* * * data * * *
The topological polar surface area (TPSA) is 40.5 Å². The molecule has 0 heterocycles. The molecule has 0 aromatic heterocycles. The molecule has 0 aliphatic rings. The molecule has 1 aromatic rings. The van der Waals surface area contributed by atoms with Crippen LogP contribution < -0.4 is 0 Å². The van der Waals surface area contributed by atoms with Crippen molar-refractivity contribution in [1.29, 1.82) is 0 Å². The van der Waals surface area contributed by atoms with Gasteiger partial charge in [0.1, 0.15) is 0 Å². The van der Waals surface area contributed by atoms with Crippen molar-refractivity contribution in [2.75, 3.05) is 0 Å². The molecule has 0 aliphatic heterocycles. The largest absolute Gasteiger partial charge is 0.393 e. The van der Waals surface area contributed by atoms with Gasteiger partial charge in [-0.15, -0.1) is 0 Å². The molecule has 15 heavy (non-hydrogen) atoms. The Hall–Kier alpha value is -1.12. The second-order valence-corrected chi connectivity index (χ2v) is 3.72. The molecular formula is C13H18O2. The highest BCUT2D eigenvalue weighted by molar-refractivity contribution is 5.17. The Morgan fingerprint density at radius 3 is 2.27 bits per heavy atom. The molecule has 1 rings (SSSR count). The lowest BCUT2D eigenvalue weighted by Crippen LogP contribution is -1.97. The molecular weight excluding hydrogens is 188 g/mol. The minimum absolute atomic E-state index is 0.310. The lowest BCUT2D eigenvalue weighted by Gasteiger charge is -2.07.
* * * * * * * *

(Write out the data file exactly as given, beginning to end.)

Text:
The topological polar surface area (TPSA) is 40.5 Å². The molecule has 0 heterocycles. The molecule has 0 aromatic heterocycles. The molecule has 0 aliphatic rings. The molecule has 1 aromatic rings. The van der Waals surface area contributed by atoms with Crippen LogP contribution < -0.4 is 0 Å². The van der Waals surface area contributed by atoms with Crippen molar-refractivity contribution in [1.29, 1.82) is 0 Å². The van der Waals surface area contributed by atoms with Gasteiger partial charge in [0.1, 0.15) is 0 Å². The van der Waals surface area contributed by atoms with Crippen molar-refractivity contribution in [2.75, 3.05) is 0 Å². The molecule has 0 aliphatic heterocycles. The largest absolute Gasteiger partial charge is 0.393 e. The van der Waals surface area contributed by atoms with Gasteiger partial charge in [-0.15, -0.1) is 0 Å². The molecule has 15 heavy (non-hydrogen) atoms. The Hall–Kier alpha value is -1.12. The second-order valence-corrected chi connectivity index (χ2v) is 3.72. The molecular formula is C13H18O2. The highest BCUT2D eigenvalue weighted by molar-refractivity contribution is 5.17. The Morgan fingerprint density at radius 3 is 2.27 bits per heavy atom. The molecule has 1 rings (SSSR count). The lowest BCUT2D eigenvalue weighted by Crippen LogP contribution is -1.97. The molecular weight excluding hydrogens is 188 g/mol. The minimum absolute atomic E-state index is 0.310. The lowest BCUT2D eigenvalue weighted by Gasteiger charge is -2.07.